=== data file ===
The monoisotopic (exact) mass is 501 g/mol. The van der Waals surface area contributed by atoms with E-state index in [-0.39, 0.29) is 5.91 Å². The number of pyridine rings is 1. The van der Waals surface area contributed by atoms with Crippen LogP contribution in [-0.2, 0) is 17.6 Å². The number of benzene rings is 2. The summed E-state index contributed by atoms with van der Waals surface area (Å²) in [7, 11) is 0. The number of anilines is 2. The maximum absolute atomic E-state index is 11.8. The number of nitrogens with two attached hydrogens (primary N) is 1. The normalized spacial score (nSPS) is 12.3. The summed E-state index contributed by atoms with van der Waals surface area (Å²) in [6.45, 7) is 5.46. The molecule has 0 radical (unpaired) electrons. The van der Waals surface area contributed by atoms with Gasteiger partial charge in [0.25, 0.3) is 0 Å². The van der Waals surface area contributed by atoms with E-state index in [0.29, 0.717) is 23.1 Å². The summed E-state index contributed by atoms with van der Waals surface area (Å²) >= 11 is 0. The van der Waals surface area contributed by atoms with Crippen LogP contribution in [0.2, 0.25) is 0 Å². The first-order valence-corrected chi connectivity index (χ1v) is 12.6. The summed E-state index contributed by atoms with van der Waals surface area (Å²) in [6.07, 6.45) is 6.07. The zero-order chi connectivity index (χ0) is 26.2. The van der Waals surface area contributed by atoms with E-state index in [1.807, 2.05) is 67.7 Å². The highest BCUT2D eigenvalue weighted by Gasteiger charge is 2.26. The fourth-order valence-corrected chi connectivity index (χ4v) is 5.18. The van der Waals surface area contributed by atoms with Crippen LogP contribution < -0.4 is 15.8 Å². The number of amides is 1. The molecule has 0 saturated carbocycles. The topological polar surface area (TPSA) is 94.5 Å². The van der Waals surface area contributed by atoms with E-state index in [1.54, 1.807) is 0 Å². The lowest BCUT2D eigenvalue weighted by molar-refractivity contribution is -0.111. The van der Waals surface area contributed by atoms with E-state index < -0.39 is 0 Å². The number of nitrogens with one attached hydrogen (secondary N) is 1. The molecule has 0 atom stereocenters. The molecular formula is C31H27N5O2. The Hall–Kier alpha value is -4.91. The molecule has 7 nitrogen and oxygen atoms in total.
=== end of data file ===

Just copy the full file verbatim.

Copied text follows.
The monoisotopic (exact) mass is 501 g/mol. The van der Waals surface area contributed by atoms with E-state index in [-0.39, 0.29) is 5.91 Å². The number of pyridine rings is 1. The van der Waals surface area contributed by atoms with Crippen LogP contribution in [-0.2, 0) is 17.6 Å². The number of benzene rings is 2. The summed E-state index contributed by atoms with van der Waals surface area (Å²) in [7, 11) is 0. The number of anilines is 2. The maximum absolute atomic E-state index is 11.8. The number of nitrogens with two attached hydrogens (primary N) is 1. The normalized spacial score (nSPS) is 12.3. The summed E-state index contributed by atoms with van der Waals surface area (Å²) in [6.45, 7) is 5.46. The molecule has 0 radical (unpaired) electrons. The van der Waals surface area contributed by atoms with Gasteiger partial charge in [0.25, 0.3) is 0 Å². The van der Waals surface area contributed by atoms with E-state index in [0.29, 0.717) is 23.1 Å². The summed E-state index contributed by atoms with van der Waals surface area (Å²) >= 11 is 0. The van der Waals surface area contributed by atoms with Crippen LogP contribution in [0.2, 0.25) is 0 Å². The first-order valence-corrected chi connectivity index (χ1v) is 12.6. The summed E-state index contributed by atoms with van der Waals surface area (Å²) in [6.07, 6.45) is 6.07. The zero-order chi connectivity index (χ0) is 26.2. The van der Waals surface area contributed by atoms with E-state index in [1.807, 2.05) is 67.7 Å². The highest BCUT2D eigenvalue weighted by Gasteiger charge is 2.26. The fourth-order valence-corrected chi connectivity index (χ4v) is 5.18. The van der Waals surface area contributed by atoms with Crippen LogP contribution < -0.4 is 15.8 Å². The number of amides is 1. The molecule has 0 saturated carbocycles. The topological polar surface area (TPSA) is 94.5 Å². The van der Waals surface area contributed by atoms with E-state index in [1.54, 1.807) is 0 Å². The lowest BCUT2D eigenvalue weighted by molar-refractivity contribution is -0.111. The van der Waals surface area contributed by atoms with E-state index < -0.39 is 0 Å². The number of nitrogens with one attached hydrogen (secondary N) is 1. The molecule has 0 atom stereocenters. The molecular formula is C31H27N5O2. The Hall–Kier alpha value is -4.91. The molecule has 7 nitrogen and oxygen atoms in total.